You know my stock response to such questions: Carefully. Very carefully.
The decision to disinherit a family member is rarely made easily ... or in a vacuum.
The reasons are as varied and different as the families themselves.
Whatever the motivation, you want to do it right to carry out your wishes and spare your other surviving family members from a protracted fight.
This very subject was the topic of a Market Watch article. The article responded to this question from a reader: “Can my 40-year-old long-lost daughter get my estate?"
Apparently, the reader had a teenage romance that resulted in a daughter.
He did not know about this daughter until she wrote to him after her mother identified him as the father before she died.
The reader noted that DNA testing confirmed paternity and this daughter is his only child.
Unfortunately, father and daughter do not get along and do not communicate.
Now, for the estate planning issue.
The father cohabitates with a woman and he wants her to inherit his home instead of his daughter.
Can he ensure this will happen and, if yes, then how?
Answer: Yes. But his estate planning must "specifically" exclude his daughter.
Well, the article does not go into detail.
However, if the reader were a resident of Kansas or Missouri and died owning his home solely in his name with no further "estate planning" to transfer the home to his girlfriend, then his daughter would inherit the home under the laws of intestate succession.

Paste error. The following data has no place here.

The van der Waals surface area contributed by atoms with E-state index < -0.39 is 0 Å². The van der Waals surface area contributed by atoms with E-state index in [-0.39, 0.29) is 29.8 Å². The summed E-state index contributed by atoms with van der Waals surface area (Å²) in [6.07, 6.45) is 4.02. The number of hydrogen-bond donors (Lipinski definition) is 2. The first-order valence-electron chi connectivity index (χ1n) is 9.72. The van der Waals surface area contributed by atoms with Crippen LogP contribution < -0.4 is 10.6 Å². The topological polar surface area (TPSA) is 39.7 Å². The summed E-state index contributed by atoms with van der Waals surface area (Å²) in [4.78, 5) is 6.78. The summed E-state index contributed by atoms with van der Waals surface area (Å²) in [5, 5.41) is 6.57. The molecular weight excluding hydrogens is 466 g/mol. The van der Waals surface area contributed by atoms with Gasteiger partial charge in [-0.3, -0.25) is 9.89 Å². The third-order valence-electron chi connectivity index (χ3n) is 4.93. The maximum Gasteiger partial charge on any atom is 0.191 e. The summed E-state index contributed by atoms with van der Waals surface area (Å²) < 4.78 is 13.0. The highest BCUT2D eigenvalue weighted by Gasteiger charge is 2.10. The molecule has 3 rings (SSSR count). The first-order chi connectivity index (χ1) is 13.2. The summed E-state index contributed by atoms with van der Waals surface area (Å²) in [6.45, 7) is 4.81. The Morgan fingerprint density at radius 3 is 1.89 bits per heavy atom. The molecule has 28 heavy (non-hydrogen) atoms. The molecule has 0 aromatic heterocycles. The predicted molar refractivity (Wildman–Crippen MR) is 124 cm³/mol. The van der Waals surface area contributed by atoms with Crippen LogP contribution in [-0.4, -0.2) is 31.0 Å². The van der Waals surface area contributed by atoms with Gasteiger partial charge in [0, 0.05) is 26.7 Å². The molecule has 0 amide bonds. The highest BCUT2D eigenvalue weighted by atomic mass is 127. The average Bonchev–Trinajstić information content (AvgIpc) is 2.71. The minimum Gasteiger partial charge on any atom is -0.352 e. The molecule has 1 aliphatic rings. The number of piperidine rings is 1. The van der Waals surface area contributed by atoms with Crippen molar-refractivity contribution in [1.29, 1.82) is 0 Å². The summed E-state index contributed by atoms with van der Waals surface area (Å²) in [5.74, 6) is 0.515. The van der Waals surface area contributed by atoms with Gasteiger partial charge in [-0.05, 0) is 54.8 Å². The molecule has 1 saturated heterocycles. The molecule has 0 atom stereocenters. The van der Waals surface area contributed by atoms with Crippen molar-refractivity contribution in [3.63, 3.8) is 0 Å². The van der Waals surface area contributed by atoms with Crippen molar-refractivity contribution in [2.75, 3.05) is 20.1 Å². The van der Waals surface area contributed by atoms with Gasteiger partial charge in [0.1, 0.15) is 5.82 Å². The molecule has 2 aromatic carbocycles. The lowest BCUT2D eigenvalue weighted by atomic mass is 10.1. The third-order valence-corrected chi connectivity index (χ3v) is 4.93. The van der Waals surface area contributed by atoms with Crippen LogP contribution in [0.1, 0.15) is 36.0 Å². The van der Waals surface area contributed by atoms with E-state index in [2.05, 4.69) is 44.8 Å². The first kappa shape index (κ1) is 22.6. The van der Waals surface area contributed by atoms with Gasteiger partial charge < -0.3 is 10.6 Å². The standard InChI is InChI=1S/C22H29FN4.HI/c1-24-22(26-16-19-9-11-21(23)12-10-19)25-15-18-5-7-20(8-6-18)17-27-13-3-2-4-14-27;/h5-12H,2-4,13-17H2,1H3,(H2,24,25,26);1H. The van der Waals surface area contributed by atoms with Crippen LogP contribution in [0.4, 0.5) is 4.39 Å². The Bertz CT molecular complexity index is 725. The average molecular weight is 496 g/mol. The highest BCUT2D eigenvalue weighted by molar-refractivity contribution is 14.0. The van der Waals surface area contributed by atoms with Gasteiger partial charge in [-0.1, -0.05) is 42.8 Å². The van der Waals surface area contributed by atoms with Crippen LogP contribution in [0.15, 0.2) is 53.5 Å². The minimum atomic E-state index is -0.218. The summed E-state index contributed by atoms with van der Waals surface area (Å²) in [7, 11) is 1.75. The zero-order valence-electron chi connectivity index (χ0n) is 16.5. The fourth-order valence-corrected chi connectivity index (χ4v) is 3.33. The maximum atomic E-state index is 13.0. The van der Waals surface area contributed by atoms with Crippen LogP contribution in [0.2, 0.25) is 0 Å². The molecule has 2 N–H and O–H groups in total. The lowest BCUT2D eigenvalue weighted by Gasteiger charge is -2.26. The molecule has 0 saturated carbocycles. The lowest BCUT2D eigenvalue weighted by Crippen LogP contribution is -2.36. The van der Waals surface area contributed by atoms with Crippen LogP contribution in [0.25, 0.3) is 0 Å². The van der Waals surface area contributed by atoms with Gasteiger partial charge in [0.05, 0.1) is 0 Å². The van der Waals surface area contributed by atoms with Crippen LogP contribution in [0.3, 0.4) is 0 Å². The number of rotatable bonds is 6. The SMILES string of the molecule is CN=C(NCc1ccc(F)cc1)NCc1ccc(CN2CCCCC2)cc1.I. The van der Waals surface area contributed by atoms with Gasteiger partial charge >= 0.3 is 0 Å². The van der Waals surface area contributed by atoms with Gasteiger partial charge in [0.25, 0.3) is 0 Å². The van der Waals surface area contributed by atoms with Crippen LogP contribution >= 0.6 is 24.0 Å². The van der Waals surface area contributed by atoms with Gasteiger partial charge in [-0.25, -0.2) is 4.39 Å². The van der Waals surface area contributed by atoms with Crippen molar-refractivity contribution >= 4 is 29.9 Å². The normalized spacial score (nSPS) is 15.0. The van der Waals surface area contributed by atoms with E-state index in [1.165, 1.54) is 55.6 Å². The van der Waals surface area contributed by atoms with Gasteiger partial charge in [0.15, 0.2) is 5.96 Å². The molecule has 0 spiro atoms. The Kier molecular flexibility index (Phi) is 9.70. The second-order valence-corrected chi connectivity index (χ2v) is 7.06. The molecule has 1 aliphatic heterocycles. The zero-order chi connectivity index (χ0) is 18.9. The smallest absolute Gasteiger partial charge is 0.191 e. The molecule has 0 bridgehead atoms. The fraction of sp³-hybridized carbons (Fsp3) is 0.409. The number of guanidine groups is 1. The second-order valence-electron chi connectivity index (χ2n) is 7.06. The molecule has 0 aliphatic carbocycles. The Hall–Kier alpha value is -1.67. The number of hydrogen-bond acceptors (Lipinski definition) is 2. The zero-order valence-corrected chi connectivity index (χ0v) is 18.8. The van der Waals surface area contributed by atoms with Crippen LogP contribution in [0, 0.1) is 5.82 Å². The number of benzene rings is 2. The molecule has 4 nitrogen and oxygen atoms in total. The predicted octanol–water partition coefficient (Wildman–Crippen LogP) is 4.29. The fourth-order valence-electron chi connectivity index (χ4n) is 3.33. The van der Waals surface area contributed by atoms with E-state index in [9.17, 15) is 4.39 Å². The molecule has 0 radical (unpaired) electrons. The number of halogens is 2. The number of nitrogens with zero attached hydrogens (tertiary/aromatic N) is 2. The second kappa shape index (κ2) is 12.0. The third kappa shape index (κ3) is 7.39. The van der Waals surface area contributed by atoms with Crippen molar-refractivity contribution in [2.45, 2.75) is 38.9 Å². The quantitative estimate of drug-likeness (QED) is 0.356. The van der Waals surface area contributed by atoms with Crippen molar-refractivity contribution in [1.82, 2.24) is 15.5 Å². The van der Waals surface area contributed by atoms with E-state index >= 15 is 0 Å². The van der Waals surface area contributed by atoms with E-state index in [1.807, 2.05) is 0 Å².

These are "default" estate distribution laws based on degree of family relationship that apply via the probate court under such circumstances.
Consequently, to bullet-proof his "disinheritance" objective the reader should: a) marry his live-in (why not make it official?) and b) either add her as a joint owner now (i.e., as a "joint tenant with rights of survivorship and not as a tenant in common" in Kansas or as a "tenant by the entirety" in Missouri), or make her the transfer on death beneficiary of the home under a properly executed and recorded beneficiary deed, or create a last will and testament or a living trust (with the home titled in said trust) leaving the home to her.
Note: In addition, after taking the steps identified above, the reader should specifically identify and disinherit his daughter by name (and her include by general reference any of her descendants by birth or adoption).
I usually add language that the client has "already provided for X to his satisfaction and X is not to receive anything further directly or indirectly from the estate" of the client. For good measure, you may want to add an in terrorem (no-contest) clause to declare "dead" anyone who challenges your estate plan.
Disinheritance, like planning for the inheritance itself, requires carefully planning and the skilled assistance of an experienced estate planning attorney to get it right.
Remember: “An ounce of prevention is worth a pound of cure.” When making your financial, tax and estate plans, do not go it alone. Be sure to engage competent professional counsel.
For more information about estate planning in Overland Park, KS (and throughout the rest of Kansas and Missouri), visit our estate planning website and be sure to subscribe to our complimentary estate planning e-newsletter while you are there.
Reference: Market Watch (February 5, 2016) “Can my 40-year-old long-lost daughter get my estate?”